Ten years ago, it may have sufficed to offer a few entrepreneurship courses and workshops, but undergraduates now expect universities to teach them how to convert their ideas into business or nonprofit ventures. As a result, colleges have become engaged in an innovation arms race.
Yet campus entrepreneurship fever is encountering skepticism among some academics who say that start-up programs are simply parroting an “innovate and disrupt” Silicon Valley mind-set and promoting narrow skill sets without encouraging students to tackle more complex problems.
The college degree, as a measure of workforce readiness, faces unprecedented skepticism. But employers still value degrees because the experiences universities curate can signal professional disposition, higher-level critical thinking and disciplined time management.
So what does a curated degree of the future look like? The success of the “coding bootcamps”, with their immersive-curated programs, may provide a window into this future. General Assembly, for instance, curates academic pathways that cultivate non-cognitive capabilities in addition to teaching technical skills.
The university-curator of the future will embrace the role of curator, translator and intermediary, helping students to not only identify the competencies that matter but also to discover the most efficient pathway to acquire the “bundle” that employers seek.
Six universities: Delft University of Technology, ETH Zurich, the Australian National University, the University of Queensland, the University of British Columbia, and Boston University are set to pilot a global credit transfer system that will allow students to use courses taken online to count towards their degrees.
Similar to the European Credit Transfer System, this Mooc credit transfer system would enable students to take modules with a number of institutions, whose marks could be put towards a degree programme.
Today graduate school is gripped in a vise. One jaw of that vise is the ever-tightening academic job market, and the other jaw is the increasing corporatization of the academy.
Some predictions and hopes for the future of Ph.D. training are: the possibility of a more flexible dissertation requirement; that the lab-centered, grant-driven model will be put into question; and that doctoral programs in the sciences replace more research grants with training grants (which emphasize teaching).
For students who are about to begin applying to college, there are several emerging trends that may have a significant impact on the application process and the overall college experience.
These developments mirror shifts in the larger world that emphasize personal expression and individuality. Here are three to watch out for: Specialized degrees, personalized learning, and a changing role of social media in the admissions process.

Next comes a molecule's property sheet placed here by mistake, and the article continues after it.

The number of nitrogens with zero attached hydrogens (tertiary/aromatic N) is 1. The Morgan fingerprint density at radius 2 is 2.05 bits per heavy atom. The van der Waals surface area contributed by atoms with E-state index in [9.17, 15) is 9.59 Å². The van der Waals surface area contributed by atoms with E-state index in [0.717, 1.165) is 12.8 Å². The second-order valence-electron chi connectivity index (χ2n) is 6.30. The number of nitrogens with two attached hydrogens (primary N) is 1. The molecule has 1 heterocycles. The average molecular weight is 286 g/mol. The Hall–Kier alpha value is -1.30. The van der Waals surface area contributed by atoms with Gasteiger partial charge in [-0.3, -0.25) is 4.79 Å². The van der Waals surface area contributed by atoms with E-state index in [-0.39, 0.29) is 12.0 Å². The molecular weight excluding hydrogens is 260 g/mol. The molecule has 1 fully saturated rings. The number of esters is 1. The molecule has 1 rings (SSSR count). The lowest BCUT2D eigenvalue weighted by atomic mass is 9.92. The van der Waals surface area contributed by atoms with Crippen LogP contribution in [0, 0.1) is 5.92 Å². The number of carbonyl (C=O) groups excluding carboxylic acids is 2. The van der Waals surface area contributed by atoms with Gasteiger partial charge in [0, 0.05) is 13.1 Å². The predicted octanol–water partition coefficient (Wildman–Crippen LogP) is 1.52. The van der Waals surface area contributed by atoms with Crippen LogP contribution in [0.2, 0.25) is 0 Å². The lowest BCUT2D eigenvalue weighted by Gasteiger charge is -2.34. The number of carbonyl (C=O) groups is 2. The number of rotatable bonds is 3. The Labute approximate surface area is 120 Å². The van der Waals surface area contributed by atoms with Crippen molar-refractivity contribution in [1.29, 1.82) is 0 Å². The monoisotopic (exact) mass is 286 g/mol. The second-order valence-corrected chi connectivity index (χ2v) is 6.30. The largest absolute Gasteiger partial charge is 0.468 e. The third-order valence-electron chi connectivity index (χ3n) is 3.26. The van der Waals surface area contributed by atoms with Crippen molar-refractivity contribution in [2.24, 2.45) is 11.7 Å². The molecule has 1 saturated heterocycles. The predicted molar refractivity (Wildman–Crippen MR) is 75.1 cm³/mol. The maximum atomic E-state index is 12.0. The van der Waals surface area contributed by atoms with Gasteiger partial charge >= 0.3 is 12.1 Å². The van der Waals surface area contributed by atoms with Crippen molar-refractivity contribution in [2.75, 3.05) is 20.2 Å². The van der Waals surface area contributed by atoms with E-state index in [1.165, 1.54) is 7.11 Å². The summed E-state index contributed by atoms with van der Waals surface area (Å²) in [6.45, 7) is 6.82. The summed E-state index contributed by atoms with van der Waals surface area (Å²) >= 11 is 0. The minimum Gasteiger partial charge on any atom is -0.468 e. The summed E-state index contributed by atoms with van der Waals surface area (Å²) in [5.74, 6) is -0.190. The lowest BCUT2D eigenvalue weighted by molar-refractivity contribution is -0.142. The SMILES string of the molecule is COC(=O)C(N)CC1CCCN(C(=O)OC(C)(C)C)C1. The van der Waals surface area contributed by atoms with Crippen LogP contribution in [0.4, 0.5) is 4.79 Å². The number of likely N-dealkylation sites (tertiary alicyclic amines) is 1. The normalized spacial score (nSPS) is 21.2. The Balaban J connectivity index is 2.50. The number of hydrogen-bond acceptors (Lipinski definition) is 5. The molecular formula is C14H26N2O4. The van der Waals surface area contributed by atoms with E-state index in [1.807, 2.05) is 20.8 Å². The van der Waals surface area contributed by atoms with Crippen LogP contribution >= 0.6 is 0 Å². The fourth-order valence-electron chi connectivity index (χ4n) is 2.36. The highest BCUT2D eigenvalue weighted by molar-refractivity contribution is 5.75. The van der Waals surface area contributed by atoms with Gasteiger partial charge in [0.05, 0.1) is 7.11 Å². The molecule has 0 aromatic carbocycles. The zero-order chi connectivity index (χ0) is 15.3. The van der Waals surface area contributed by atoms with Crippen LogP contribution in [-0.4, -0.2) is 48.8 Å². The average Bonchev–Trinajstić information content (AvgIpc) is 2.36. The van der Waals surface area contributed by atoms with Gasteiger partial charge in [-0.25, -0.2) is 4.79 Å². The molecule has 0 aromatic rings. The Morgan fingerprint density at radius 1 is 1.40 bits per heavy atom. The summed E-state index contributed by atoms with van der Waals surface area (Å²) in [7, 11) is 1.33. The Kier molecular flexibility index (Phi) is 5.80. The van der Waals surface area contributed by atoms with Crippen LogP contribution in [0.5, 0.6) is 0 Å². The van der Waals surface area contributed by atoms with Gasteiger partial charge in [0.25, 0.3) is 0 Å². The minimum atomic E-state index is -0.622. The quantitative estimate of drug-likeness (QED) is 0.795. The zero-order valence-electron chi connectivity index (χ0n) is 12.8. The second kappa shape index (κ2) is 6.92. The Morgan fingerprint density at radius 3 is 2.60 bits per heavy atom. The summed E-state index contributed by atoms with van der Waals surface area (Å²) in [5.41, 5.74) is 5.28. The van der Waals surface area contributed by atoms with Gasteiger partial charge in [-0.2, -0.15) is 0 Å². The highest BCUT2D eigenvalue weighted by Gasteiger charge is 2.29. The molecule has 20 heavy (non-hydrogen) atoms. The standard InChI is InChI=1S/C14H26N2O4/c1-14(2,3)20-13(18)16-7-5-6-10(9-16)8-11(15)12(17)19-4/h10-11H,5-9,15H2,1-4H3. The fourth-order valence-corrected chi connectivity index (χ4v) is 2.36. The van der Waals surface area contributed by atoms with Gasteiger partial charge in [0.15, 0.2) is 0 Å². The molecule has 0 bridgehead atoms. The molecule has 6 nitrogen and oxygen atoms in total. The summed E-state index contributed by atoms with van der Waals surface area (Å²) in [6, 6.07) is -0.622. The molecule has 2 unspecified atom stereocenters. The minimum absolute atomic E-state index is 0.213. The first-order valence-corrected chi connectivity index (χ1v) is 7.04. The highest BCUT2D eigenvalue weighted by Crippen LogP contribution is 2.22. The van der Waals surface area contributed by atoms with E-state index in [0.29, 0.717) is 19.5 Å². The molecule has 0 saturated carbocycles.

More people signed up for MOOCs in 2015 than they did in the first three years of the “modern” MOOC movement. In 2015, 1,800 new courses were announced, taking the total number of courses to 4,200 and the total number of students who signed up for at least one course has crossed 35 million.
In 2016, we can expect to see a lot more credentials and credits. But as MOOC providers try to aggressively monetize, critical components of the learning experience will no longer be free.
The technologies of tomorrow are already being tested in select classrooms today, laying the seeds for the future of how students could learn. We’ve reviewed a few of these trends through the lens of how they could affect classrooms in both K–12 and higher education.
In short, these trends are: Virtual Reality (VR) adds new dimension to learning; the 3D printing's audience is on track for growth; the Internet of Things (IoT) finds its place; wearables go mainstream; and tech is going to become smarter and more interactive.
The explosion of competency-based education development that we saw in 2014 is going to reach many new classrooms in 2016. Administrators will find new ways to use predictive analytics to improve student outcomes. Accreditation reform may actually be decided in 2016. And, competition from alternative providers such as coding bootcamps, will continue to challenge traditional higher ed.
Here are some of the visuals from around the Internet this past year that helped visualize what mattered—student debt, early-childhood education, regional inequality in schools, campus protests, and so on—in a way that was engaging and provocative.
Educational Innovation Weekly Reviewis curated by Tecnológico de Monterrey's Observatory of Educational Innovation. With the highlights of the week on innovation, technology and education. If you require more information about a specific note, please email us: firstname.lastname@example.org. TECNOLÓGICO DE MONTERREY, 2016.
Observatory of Educational Innovation
Tecnológico de Monterrey's Observatory of Educational Innovation: We identify and analyze the educational innovation trends that are shaping the future of learning and education.
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